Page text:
Movie Review: The Class of 92

March 13, 2014
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Above: Champions League Final May 21, 2008. Image by Mitch Gunn /

This is the One’ strums and crashes in and without an image we already know this is about something special, something extraordinary… and something from Manchester.

In 1992 a youth football team won the Youth Cup. Nothing out of the ordinary there, it was an annual occurrence, but what was incredible, and unlikely to be matched, was the fact that six of that team, unlike so many who compete at Youth Level, went on to have professional careers. Hugely successful professional careers. Those six players – often cited as “The Golden Generation” – formed the spine of the most successful, biggest soccer teams in the World. Manchester United.

The Class of 92 tells their story, in their own words, of the footballing careers playing for England’s most successful club.

The Class of 92
Ryan Giggs playing for Manchester United against Bolton at Old Trafford on October 17, 2009, in Manchester, UK. Image by Marius Wigen /

With the use of old footage from school level through to Champions League glory in Barcelona in 1999, and interviews with Paul Scholes, Ryan Giggs, Phil Neville, Nicky Butt, David Beckham and Gary Neville, the narrative focuses on the bonds these six made, each one of them playing for their boyhood favorite team during the club’s most successful period.

Along with hearing the more famous war stories of past victories, the real essence exposed by the film is the obvious brotherhood and ‘all for one’ attitude that has grown among these athletes.

The Class of 92

Much has been said and written about the father figure of the club who gambled with local “kids” and proved everyone wrong as they went on to win nearly every honor in the game, but the feeling of togetherness is really due to the drive, character and determination of the individuals from the youth team. Every one of them speaks very humbly and thankfully about the opportunities given by (Youth Coach) Eric Harrison and (Club Manager) Alex Ferguson, but the camaraderie and ‘never say die’ spirit comes from the trust and faith given and accepted by each one of those players and an unbelievable friendship formed and remained, like family.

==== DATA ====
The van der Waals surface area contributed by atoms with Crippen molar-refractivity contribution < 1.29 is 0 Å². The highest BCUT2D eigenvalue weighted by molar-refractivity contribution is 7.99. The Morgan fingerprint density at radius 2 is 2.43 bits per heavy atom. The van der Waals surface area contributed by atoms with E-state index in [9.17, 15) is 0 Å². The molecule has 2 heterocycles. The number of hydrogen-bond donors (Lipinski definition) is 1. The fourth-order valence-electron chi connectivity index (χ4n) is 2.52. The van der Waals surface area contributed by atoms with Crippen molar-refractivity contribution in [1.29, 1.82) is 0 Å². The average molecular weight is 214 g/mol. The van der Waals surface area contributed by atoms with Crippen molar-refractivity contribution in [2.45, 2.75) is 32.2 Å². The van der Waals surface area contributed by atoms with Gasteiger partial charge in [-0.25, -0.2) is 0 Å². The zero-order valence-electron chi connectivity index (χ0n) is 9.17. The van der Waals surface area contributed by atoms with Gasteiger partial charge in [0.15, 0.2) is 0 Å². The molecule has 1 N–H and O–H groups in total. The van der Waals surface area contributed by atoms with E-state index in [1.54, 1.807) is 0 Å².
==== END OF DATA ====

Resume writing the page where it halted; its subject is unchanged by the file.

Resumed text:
Yes, past triumphs are spoken of, they have to be; it was such an integral part of their lives, but mostly it seems as if six lads from North West England are just telling stories about growing up together, and they could be any lads. They were just “the lucky ones” to quote Scholes directly.

Fame, success and international superstardom do not appear to have overtly affected the attitudes of these boys, and does not seem to interfere in any way or determine their closeness and lifelong-lasting friendship.

If you like soccer, particularly Manchester United, then you will like this (not too stretching) walk down memory lane, with plenty of goal footage and montages. For the wider audience, this is a tale with strong friendship at the heart and which is warmed not by medals or trophies but love, One Love.

Movie Review: The Class of 92 1 vote

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  1. Will definitely watch this! Paul Scholes is my favorite player of all time. Probably the most under rated footballer ever.

  2. It’s not ‘soccer.’ It’s ‘football’ or ‘fütbol’ or ‘footie.’ Calling it ‘soccer’ is like renaming baseball ‘beeyatch!’ And David Beckham is from Dagenham, a suburb of London. According to the sagest of English football coaches, Brian Clough, anyone from anywhere South of Birmingham might as well be French.

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